Quick Tip: How to set up movie files in Logic Pro X

Setting up movie files in your DAW is easy. Just follow these quick steps to learn how it's done and avoid some common pitfalls.

Once you’ve set up your music-to-picture template project, it’s time for the next step. No music-for-picture project can exist without a movie file. So here, we teach you how to take control of one within your DAW.

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1. Begin with an empty Logic Pro X project. Click File > Movie > Open Movie and find the film you want to import. Alternatively, find a movie file in your browser and drag and drop it into your project.

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2. Your DAW may ask whether, in addition to opening the movie file, you want to import an associated audio file too. You do.

When you receive a movie file for scoring, it’s common that dialogue will be mixed to the left and any temp music to the right. Therefore, if necessary, duplicate the file to split these onto separate tracks.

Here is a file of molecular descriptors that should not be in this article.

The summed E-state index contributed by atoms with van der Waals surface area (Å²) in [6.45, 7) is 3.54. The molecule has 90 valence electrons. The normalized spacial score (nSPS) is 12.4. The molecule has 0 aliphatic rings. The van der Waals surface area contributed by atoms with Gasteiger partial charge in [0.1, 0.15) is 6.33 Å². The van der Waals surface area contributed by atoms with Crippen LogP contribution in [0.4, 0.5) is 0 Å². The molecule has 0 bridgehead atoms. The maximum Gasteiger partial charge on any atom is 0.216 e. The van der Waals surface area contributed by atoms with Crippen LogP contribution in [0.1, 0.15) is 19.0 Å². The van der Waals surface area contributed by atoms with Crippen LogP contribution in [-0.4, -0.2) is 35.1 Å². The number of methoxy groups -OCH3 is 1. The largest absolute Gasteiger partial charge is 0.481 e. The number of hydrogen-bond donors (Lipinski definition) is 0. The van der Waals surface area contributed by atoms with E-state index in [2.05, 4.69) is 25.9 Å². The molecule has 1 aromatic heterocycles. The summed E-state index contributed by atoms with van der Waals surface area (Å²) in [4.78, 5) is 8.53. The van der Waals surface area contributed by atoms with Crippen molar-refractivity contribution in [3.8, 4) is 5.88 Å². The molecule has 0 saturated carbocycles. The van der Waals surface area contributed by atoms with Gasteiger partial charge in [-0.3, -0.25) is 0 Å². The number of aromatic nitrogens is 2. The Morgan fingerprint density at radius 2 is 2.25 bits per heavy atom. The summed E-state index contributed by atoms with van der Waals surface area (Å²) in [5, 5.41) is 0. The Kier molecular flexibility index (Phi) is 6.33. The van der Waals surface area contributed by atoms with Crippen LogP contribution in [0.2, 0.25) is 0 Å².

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3. Your DAW will have a default framerate, which may differ from the movie file you’re importing. To avoid playback glitching, match this framerate, rather than imposing the project rate onto the movie.

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4. This is important: Do not set the movie file to start at bar 1. You might need to leave empty bars for a conductor or to give your software instruments time to buffer. It’s a good idea to set synchronisation preferences, so that the first frame of the movie starts at bar 5, for example.

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5. Check that the time-code between your project and the movie file is locked by scrolling into the film and checking that the SMPTE Time Position in your DAW’s Transport bar matches the code burnt into your movie file.

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6. The dialogue track may prove irritating during your writing. Mute it if need be. However, it’s best to unmute it periodically to check how your track is developing against it, as the music will need to wrap around any talking rather than drown it out.

Stay tuned for the next tutorial on tempo and time-signature mapping for film. For more tutorials and workshops, check here.

Creating sounds for the screen? Check out our practical tips on soundtracking for film and television.

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